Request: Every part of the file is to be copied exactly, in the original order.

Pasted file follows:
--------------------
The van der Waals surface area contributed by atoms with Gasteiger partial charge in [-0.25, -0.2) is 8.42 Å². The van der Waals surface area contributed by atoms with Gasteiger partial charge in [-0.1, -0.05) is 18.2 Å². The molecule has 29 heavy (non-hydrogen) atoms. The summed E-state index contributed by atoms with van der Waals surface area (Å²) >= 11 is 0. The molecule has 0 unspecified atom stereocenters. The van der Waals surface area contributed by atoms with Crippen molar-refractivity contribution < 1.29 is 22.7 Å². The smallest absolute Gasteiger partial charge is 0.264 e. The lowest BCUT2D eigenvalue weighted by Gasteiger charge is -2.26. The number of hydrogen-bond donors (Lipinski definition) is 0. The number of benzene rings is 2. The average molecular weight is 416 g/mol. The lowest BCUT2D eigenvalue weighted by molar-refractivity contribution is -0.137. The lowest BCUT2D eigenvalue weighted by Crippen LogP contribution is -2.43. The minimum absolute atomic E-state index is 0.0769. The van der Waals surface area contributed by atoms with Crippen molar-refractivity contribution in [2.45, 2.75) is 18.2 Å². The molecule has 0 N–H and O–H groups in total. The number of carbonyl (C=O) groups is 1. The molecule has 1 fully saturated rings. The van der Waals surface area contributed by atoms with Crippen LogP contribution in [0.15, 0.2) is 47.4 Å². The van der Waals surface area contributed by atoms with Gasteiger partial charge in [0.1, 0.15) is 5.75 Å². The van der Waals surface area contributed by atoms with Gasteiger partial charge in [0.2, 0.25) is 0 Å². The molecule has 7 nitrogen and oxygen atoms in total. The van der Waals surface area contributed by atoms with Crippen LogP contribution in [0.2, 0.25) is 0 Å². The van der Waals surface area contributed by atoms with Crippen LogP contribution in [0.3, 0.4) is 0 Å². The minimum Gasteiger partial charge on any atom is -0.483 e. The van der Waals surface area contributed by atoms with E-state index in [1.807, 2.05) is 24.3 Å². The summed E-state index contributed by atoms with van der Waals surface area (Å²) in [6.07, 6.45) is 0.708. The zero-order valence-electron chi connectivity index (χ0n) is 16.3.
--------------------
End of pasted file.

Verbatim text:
The van der Waals surface area contributed by atoms with Gasteiger partial charge in [-0.25, -0.2) is 8.42 Å². The van der Waals surface area contributed by atoms with Gasteiger partial charge in [-0.1, -0.05) is 18.2 Å². The molecule has 29 heavy (non-hydrogen) atoms. The summed E-state index contributed by atoms with van der Waals surface area (Å²) >= 11 is 0. The molecule has 0 unspecified atom stereocenters. The van der Waals surface area contributed by atoms with Crippen molar-refractivity contribution < 1.29 is 22.7 Å². The smallest absolute Gasteiger partial charge is 0.264 e. The lowest BCUT2D eigenvalue weighted by Gasteiger charge is -2.26. The number of hydrogen-bond donors (Lipinski definition) is 0. The number of benzene rings is 2. The average molecular weight is 416 g/mol. The lowest BCUT2D eigenvalue weighted by molar-refractivity contribution is -0.137. The lowest BCUT2D eigenvalue weighted by Crippen LogP contribution is -2.43. The minimum absolute atomic E-state index is 0.0769. The van der Waals surface area contributed by atoms with Crippen molar-refractivity contribution in [2.45, 2.75) is 18.2 Å². The molecule has 0 N–H and O–H groups in total. The number of carbonyl (C=O) groups is 1. The molecule has 1 fully saturated rings. The van der Waals surface area contributed by atoms with Crippen LogP contribution in [0.15, 0.2) is 47.4 Å². The van der Waals surface area contributed by atoms with Gasteiger partial charge in [0.1, 0.15) is 5.75 Å². The van der Waals surface area contributed by atoms with Gasteiger partial charge in [0.2, 0.25) is 0 Å². The molecule has 7 nitrogen and oxygen atoms in total. The van der Waals surface area contributed by atoms with Crippen LogP contribution in [0.2, 0.25) is 0 Å². The van der Waals surface area contributed by atoms with Crippen LogP contribution in [0.3, 0.4) is 0 Å². The minimum Gasteiger partial charge on any atom is -0.483 e. The van der Waals surface area contributed by atoms with E-state index in [1.807, 2.05) is 24.3 Å². The summed E-state index contributed by atoms with van der Waals surface area (Å²) in [6.07, 6.45) is 0.708. The zero-order valence-electron chi connectivity index (χ0n) is 16.3.